Disclosure: I own a token position, enough to receive annual reports.  No plans to increase it.

16 comments:

  1. Hi Nate,

    Cool post, if only for the oddity factor.

    That manual you have, I assume they print them every year? What kind of info do they list?

    Have you ever found something investable in there? And why doesn't RBRG come up on NCAV screens?

    There's a reason some companies are unlisted... guess you picked a few out on this one!

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    1. Taylor,

      The Walkers Manual last printed in 2003 which is the edition I have. Probably 40% of the companies have gone totally private or out of business, the rest are still around. It's nice to have the book because I can see how the company did in previous years. The book has a basic summary of the company along with summary financial statements and information about the company officers.

      If you can find a used copy I'd highly recommend it. If not a local library usually has a copy.

      I've found a lot of companies that are investable in there, Hanover Foods is from Walkers Manual. I have some others in the pipeline that I want to post about at some point too.

      The reason these company's don't come up on a screen is that they don't list with the SEC, so the data providers and screening companies don't have access to the data. To get access to the data you usually need to buy 1 share and call the company requesting the annual report.

      Nate

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  2. Good post Nate.

    Its unbelievable what you sometimes find with small companies.

    I once invested in a £5m market value company in the UK called Invocas which management took private without an offer to minorities, arguing listing costs were too high.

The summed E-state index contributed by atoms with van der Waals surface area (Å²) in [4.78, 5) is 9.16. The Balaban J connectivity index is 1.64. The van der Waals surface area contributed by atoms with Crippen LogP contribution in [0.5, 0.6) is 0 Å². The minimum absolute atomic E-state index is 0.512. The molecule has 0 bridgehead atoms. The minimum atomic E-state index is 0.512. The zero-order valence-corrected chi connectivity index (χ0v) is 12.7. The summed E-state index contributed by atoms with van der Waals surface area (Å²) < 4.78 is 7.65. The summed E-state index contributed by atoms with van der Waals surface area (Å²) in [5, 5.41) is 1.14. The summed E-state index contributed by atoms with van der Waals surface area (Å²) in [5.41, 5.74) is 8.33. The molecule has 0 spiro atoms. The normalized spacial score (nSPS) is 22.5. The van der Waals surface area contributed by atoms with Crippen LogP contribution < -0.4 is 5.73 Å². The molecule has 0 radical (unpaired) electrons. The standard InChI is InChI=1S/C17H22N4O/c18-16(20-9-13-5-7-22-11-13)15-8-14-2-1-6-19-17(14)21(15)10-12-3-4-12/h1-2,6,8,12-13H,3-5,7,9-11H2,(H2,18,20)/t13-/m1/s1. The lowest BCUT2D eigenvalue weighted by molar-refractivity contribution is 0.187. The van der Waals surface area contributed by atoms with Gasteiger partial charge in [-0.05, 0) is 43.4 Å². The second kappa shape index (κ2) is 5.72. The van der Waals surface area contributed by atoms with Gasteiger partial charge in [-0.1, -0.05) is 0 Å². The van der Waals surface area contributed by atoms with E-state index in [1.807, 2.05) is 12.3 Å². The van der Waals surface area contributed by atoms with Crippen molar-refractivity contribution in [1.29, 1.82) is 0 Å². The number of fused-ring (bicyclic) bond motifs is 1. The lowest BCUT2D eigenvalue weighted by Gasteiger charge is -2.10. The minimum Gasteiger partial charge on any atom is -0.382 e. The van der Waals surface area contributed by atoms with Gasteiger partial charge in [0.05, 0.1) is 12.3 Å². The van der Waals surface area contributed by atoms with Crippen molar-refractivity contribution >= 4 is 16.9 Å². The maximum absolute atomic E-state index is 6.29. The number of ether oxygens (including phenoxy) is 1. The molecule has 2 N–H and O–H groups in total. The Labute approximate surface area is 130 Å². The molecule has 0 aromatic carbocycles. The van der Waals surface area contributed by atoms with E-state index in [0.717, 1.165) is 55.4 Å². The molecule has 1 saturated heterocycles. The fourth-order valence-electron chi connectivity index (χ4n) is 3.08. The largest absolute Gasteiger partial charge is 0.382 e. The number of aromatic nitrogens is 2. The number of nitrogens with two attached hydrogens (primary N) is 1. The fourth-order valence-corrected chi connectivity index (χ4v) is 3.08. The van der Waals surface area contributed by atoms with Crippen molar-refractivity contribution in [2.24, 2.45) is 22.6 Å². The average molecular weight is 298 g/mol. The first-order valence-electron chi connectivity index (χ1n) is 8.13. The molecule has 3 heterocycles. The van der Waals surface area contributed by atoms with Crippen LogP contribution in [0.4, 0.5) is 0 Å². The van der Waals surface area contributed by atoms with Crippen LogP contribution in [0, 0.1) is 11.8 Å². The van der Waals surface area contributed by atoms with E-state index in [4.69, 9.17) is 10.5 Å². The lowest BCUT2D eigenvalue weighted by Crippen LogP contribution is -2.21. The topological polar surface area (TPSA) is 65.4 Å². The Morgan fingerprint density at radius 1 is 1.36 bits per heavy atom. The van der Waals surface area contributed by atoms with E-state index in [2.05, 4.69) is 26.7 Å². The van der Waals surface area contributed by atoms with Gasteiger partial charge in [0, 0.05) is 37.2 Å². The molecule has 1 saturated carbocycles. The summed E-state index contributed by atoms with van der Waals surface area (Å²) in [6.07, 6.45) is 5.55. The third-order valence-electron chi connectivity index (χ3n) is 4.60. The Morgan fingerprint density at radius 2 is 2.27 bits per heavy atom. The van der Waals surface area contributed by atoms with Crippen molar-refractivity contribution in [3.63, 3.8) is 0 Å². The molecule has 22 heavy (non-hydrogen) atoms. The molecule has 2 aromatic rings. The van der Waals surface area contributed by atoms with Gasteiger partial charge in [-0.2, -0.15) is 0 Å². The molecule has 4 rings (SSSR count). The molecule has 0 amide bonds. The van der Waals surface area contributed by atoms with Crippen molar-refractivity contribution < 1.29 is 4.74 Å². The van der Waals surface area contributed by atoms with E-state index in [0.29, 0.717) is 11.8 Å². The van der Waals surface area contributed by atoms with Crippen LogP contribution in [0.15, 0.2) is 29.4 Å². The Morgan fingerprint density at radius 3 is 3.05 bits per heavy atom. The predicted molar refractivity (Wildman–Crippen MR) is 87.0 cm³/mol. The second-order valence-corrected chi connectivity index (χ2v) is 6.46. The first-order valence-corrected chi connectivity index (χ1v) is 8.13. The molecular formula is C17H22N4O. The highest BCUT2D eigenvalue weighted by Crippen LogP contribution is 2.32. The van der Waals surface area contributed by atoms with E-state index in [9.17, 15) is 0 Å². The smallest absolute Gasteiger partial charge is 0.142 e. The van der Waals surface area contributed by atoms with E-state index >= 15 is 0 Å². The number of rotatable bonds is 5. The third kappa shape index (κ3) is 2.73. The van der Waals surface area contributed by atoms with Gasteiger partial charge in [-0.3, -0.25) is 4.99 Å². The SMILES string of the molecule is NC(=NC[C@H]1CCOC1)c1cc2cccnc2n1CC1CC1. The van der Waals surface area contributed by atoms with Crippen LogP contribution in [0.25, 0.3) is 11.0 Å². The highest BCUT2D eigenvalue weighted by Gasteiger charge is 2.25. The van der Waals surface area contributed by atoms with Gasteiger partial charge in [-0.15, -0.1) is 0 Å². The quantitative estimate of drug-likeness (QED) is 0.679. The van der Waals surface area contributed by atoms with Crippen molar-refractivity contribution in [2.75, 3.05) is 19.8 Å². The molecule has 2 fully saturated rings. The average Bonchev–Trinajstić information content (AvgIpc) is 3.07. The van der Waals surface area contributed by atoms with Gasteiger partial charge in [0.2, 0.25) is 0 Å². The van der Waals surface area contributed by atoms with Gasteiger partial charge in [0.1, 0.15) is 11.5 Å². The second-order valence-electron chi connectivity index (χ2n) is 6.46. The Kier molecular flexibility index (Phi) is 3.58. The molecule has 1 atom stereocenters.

Luckily an activist took a big stake in the company and I was able to get out as a small profit.

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    1. Tim,

      I agree, sometimes a very small company can have a very shareholder friendly management, but other times the mangers seem to run the place for themselves with complete disregard to outside shareholders.

      You really lucked out with your situation, it's a shame management tried to strong arm minority shareholders. At least in developed countries you have the law on your side, but you'd really need to own a big enough position to make it worthwhile.

      Nate

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  3. The vast majority of the time a company that small will need to pledge its assets and guaranty its bank debt. Non-recourse loans for a small operating business are far and few between.

    Looks like a permanent discount due to non-liquid stock and no catalyst.

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  4. Andy,

    Good points, thanks for the comment. I agree that a lot of their cheapness is linked to the smallness and illiquidity discount, but I think the management factor also plays a role.

    Nate

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  5. Nate,

    I see. I guess I don't get what the difference is between "unlisted" and "pink sheets". I thought pink sheets were "unlisted" (with respect to the major exchanges) so that's what I wondered why an "unlisted" stock wouldn't show up in a screening tool.

    Will look more into the Walkers Manual. Know of any other resources like that?

    It'd be great to find Walkers Manuals or old Moody's Manual-style publications for foreign markets. Hard to get access to all that data in one place!

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    1. Taylor,

      There's different levels of listings on the pink sheets from no information (unlisted) to full sec reporting, but not on a major exchange. A lot of the unlisted companies operate like they're private but they happen to have shareholders. These are a lot of the stocks I write about, information is hard to find, but when you get it you're at a huge informational advantage compared to other investors.